Creating a well-crafted resume is important to anyone searching for a job, but it takes patience and preparation to make this document effective. A common mistake is assuming that a well-intentioned resume filled with job-specific information will be enough to gain an interview. In some cases it might be enough, but many companies now utilize an “Applicant Tracking System” to scan for potential resumes. The system is trained to weed out resumes that don’t match the keywords in the qualifications. This is why it might feel like your resume is being released into a black hole, or is rejected on the spot. A resume needs to “beat the system” and simultaneously appeal to a hiring manager during the 10 seconds they spend glancing at it.
Every employer is looking for different criteria, so you need to make sure you tailor each resume to an individual role. You can adapt your resume by reading the job description and highlighting the key functions, systems and skills needed. Without overdoing it you should utilize the description keywords, exactly as written, two or three times throughout the resume. If possible, it is ideal to have your job title match the position title. When utilizing acronyms you should always use the full term, followed by the abbreviation.
The challenge is that eventually the resume will find its way into a real person’s hands and it still needs to be easy to read and visually appealing. Before it even gets to a manager it is being read by ATS, a recruiter or someone who potentially has no direct experience with the position.
Personally, I don’t recommend including an objective as I much prefer to use a summary or profile section that communicates skills and accomplishments. Generally, for ease of reading, resumes are listed in reverse chronological order based on employment history. There are times when a functional resume, which highlights skill sets, would work better. This is generally when there is a large gap in employment or you are planning to start a new career. Most importantly use action verbs, measurable statistics and relevant accomplishments that will help sell your resume.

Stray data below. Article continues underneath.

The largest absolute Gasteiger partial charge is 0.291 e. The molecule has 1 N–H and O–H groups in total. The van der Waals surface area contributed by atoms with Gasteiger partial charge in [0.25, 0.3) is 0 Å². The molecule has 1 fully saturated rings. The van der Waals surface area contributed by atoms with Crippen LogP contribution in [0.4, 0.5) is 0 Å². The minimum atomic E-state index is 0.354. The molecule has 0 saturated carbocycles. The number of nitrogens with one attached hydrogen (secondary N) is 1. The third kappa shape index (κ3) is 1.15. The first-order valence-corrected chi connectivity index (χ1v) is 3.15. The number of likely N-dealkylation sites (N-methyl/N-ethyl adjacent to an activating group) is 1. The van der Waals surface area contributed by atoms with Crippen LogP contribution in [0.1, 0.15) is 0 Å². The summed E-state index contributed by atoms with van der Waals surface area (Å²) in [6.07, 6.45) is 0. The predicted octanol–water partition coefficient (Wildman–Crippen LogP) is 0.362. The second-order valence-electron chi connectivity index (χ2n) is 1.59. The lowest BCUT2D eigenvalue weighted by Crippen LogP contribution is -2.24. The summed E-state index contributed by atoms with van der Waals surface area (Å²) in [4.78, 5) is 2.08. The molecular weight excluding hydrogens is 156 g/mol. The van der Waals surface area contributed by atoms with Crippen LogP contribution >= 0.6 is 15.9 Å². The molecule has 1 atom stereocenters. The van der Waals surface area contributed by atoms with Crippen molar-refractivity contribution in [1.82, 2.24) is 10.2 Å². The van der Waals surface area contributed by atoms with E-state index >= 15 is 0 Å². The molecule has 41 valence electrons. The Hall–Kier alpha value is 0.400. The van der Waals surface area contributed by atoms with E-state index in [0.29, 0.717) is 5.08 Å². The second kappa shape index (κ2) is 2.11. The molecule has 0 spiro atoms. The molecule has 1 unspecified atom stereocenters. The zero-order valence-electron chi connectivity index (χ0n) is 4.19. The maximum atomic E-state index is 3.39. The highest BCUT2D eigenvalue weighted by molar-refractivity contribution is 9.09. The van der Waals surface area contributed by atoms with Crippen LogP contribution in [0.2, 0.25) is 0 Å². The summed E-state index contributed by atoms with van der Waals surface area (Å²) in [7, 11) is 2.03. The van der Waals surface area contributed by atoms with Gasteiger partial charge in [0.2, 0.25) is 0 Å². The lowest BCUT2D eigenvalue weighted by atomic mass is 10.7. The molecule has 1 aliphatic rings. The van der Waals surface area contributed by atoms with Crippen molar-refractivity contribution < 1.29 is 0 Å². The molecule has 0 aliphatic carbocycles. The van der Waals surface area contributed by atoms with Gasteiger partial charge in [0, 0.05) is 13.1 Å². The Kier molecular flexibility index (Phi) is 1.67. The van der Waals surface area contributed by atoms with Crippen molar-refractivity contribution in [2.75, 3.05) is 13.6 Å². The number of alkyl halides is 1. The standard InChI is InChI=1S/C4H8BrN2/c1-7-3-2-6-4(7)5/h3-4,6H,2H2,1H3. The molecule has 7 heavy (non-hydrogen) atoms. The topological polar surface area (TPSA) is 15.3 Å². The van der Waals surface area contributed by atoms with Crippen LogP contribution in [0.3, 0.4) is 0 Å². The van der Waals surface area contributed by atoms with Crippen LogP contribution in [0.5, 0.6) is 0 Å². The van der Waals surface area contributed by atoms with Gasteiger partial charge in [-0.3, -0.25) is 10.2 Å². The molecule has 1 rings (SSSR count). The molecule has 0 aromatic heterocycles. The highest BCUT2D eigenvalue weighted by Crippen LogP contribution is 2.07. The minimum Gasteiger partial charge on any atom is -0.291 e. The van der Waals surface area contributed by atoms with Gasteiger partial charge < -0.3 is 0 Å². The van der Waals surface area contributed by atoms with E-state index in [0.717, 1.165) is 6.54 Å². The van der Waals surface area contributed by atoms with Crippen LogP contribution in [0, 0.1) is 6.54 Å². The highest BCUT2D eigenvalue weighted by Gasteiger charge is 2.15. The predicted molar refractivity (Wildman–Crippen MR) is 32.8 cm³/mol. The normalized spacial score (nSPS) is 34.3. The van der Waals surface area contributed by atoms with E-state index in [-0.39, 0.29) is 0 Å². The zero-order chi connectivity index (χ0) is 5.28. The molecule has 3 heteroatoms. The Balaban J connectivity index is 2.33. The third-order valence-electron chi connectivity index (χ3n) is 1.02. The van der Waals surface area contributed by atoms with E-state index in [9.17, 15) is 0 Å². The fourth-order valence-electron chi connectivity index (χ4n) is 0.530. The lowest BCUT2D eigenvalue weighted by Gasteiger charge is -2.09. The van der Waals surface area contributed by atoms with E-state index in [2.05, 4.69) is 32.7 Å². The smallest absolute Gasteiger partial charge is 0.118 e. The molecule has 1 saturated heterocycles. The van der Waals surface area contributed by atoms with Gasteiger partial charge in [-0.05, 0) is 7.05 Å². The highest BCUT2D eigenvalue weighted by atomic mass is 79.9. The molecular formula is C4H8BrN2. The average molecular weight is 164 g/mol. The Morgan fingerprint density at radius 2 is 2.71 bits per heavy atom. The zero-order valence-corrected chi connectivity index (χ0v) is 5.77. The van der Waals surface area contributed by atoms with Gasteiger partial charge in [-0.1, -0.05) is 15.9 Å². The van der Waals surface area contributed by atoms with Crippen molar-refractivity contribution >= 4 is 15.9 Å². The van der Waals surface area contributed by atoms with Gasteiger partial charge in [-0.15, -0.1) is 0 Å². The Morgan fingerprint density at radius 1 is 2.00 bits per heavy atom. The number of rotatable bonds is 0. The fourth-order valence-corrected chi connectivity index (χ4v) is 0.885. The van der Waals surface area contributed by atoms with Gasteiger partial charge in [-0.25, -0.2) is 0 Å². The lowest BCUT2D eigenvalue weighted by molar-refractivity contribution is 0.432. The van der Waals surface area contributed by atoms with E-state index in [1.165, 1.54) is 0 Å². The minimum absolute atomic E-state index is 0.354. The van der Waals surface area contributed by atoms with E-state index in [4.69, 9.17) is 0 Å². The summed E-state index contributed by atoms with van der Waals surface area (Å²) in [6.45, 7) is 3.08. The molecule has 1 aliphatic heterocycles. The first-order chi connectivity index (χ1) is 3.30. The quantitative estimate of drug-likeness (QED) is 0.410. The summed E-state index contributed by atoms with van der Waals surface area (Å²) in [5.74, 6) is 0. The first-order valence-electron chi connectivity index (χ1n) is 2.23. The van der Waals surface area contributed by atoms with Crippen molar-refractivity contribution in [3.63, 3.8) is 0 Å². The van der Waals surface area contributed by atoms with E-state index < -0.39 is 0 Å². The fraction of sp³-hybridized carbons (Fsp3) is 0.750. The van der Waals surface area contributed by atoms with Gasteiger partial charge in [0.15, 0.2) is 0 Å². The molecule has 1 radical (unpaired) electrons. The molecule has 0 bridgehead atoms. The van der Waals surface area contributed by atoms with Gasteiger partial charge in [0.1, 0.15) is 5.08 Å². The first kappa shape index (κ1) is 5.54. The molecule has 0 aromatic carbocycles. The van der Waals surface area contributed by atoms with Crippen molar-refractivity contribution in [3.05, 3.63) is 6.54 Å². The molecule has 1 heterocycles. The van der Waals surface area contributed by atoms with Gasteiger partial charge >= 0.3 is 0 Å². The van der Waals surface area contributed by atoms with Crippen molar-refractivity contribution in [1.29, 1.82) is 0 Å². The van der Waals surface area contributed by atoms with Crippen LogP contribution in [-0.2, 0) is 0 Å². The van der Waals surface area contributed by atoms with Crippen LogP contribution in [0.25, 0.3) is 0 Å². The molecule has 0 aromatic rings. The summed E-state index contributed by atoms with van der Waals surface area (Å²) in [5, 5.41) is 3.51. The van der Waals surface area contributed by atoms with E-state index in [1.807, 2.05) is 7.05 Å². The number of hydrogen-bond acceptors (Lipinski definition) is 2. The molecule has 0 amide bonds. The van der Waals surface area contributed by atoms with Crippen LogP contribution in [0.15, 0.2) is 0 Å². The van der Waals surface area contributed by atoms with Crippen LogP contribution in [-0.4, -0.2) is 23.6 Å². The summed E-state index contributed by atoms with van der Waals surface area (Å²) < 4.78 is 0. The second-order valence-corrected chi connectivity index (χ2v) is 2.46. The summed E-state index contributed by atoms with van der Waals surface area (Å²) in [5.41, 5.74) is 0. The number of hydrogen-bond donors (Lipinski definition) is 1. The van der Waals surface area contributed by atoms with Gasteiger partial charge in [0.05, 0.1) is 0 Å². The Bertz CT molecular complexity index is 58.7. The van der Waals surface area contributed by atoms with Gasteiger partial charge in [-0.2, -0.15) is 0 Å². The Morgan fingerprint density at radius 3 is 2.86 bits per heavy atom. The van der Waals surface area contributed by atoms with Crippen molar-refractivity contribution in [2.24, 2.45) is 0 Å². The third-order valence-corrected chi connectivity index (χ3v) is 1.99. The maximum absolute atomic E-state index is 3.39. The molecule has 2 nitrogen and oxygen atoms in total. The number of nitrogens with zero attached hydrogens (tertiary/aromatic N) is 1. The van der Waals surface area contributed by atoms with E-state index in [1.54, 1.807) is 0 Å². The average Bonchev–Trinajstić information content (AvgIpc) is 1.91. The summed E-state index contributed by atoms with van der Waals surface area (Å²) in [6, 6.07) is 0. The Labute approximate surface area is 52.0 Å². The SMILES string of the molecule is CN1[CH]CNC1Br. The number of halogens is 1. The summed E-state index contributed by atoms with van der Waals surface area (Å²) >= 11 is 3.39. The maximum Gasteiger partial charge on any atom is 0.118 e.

From a visual perspective, make sure to properly utilize the white space on the page and make sure the text size is not too small. Most managers won’t read past the first page, so keep it consolidated or make sure the first page has all the essential information. Many recruiters will restrict the resume to a single page and I would usually recommend this for certain types of positions. However, there are times when having two pages will be more beneficial. The applicant tracking system will review all pages and so you have the ability to add in more relevant key words.
The process of editing and re-editing a resume can be time consuming and frustrating. It is sensible to properly evaluate each position and apply only when you match most of the needed qualifications and responsibilities. Even the best resume won’t help you get the job if your experience and skill sets are not a good fit. For further resume guidance, reach out to a qualified career coach.
By Jason Gevertzman
Jason Gevertzman, founder of Career Wingman, is a career consultant specializing in personal branding, interview coaching and innovative job search strategies. Jason Gevertzman lives with his wife and two children in Teaneck. He can be reached for a free consultation through CareerWingman.com or by calling 201-817-9946.